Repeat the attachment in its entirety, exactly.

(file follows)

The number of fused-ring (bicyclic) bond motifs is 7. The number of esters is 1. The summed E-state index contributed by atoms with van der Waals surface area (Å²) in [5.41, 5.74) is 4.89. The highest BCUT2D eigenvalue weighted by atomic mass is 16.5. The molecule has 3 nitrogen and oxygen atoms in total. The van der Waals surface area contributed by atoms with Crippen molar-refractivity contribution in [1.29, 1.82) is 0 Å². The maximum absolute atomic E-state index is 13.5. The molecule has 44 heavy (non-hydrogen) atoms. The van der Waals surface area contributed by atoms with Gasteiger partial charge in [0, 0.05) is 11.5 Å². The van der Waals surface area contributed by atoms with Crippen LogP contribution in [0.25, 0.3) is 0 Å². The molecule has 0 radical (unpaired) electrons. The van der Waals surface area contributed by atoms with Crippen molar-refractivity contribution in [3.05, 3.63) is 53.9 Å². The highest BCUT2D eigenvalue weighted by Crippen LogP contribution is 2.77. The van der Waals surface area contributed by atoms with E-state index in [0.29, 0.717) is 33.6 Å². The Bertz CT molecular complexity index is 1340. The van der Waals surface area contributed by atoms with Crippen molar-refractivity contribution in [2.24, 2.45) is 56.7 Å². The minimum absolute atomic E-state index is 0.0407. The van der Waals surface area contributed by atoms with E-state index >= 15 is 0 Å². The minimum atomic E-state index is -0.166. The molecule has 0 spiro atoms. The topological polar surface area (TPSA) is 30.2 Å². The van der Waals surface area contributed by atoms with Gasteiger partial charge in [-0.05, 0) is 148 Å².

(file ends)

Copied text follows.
The number of fused-ring (bicyclic) bond motifs is 7. The number of esters is 1. The summed E-state index contributed by atoms with van der Waals surface area (Å²) in [5.41, 5.74) is 4.89. The highest BCUT2D eigenvalue weighted by atomic mass is 16.5. The molecule has 3 nitrogen and oxygen atoms in total. The van der Waals surface area contributed by atoms with Crippen molar-refractivity contribution in [1.29, 1.82) is 0 Å². The maximum absolute atomic E-state index is 13.5. The molecule has 44 heavy (non-hydrogen) atoms. The van der Waals surface area contributed by atoms with Gasteiger partial charge in [0, 0.05) is 11.5 Å². The van der Waals surface area contributed by atoms with Crippen LogP contribution in [0.25, 0.3) is 0 Å². The molecule has 0 radical (unpaired) electrons. The van der Waals surface area contributed by atoms with Crippen molar-refractivity contribution in [3.05, 3.63) is 53.9 Å². The highest BCUT2D eigenvalue weighted by Crippen LogP contribution is 2.77. The van der Waals surface area contributed by atoms with E-state index in [0.29, 0.717) is 33.6 Å². The Bertz CT molecular complexity index is 1340. The van der Waals surface area contributed by atoms with Crippen molar-refractivity contribution in [2.24, 2.45) is 56.7 Å². The minimum absolute atomic E-state index is 0.0407. The van der Waals surface area contributed by atoms with E-state index >= 15 is 0 Å². The minimum atomic E-state index is -0.166. The molecule has 0 spiro atoms. The topological polar surface area (TPSA) is 30.2 Å². The van der Waals surface area contributed by atoms with Gasteiger partial charge in [-0.05, 0) is 148 Å².